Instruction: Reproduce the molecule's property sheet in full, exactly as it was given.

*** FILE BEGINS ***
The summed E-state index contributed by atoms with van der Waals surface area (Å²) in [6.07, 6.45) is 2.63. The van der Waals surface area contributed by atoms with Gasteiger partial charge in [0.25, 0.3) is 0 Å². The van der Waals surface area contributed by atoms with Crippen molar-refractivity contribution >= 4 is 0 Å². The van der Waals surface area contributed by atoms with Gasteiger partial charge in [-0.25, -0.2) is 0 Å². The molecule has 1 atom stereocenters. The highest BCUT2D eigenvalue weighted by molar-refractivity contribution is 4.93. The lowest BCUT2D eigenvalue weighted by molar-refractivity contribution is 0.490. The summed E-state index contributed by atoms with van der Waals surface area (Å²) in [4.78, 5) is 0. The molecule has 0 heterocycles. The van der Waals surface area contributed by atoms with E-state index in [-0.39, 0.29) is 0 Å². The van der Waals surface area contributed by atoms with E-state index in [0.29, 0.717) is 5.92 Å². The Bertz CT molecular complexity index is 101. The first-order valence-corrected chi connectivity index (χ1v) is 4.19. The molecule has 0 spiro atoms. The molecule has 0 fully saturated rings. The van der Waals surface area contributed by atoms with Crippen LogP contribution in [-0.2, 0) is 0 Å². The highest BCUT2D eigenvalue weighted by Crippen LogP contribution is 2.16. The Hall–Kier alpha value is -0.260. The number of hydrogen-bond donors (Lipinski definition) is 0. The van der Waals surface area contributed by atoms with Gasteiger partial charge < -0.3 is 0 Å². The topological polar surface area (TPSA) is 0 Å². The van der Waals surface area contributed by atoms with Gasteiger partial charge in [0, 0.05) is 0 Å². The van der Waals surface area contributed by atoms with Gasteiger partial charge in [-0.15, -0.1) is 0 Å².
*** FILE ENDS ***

The summed E-state index contributed by atoms with van der Waals surface area (Å²) in [6.07, 6.45) is 2.63. The van der Waals surface area contributed by atoms with Gasteiger partial charge in [0.25, 0.3) is 0 Å². The van der Waals surface area contributed by atoms with Crippen molar-refractivity contribution >= 4 is 0 Å². The van der Waals surface area contributed by atoms with Gasteiger partial charge in [-0.25, -0.2) is 0 Å². The molecule has 1 atom stereocenters. The highest BCUT2D eigenvalue weighted by molar-refractivity contribution is 4.93. The lowest BCUT2D eigenvalue weighted by molar-refractivity contribution is 0.490. The summed E-state index contributed by atoms with van der Waals surface area (Å²) in [4.78, 5) is 0. The molecule has 0 heterocycles. The van der Waals surface area contributed by atoms with E-state index in [-0.39, 0.29) is 0 Å². The van der Waals surface area contributed by atoms with E-state index in [0.29, 0.717) is 5.92 Å². The Bertz CT molecular complexity index is 101. The first-order valence-corrected chi connectivity index (χ1v) is 4.19. The molecule has 0 spiro atoms. The molecule has 0 fully saturated rings. The van der Waals surface area contributed by atoms with Crippen LogP contribution in [-0.2, 0) is 0 Å². The highest BCUT2D eigenvalue weighted by Crippen LogP contribution is 2.16. The Hall–Kier alpha value is -0.260. The number of hydrogen-bond donors (Lipinski definition) is 0. The van der Waals surface area contributed by atoms with Gasteiger partial charge < -0.3 is 0 Å². The topological polar surface area (TPSA) is 0 Å². The van der Waals surface area contributed by atoms with Gasteiger partial charge in [0, 0.05) is 0 Å². The van der Waals surface area contributed by atoms with Gasteiger partial charge in [-0.15, -0.1) is 0 Å².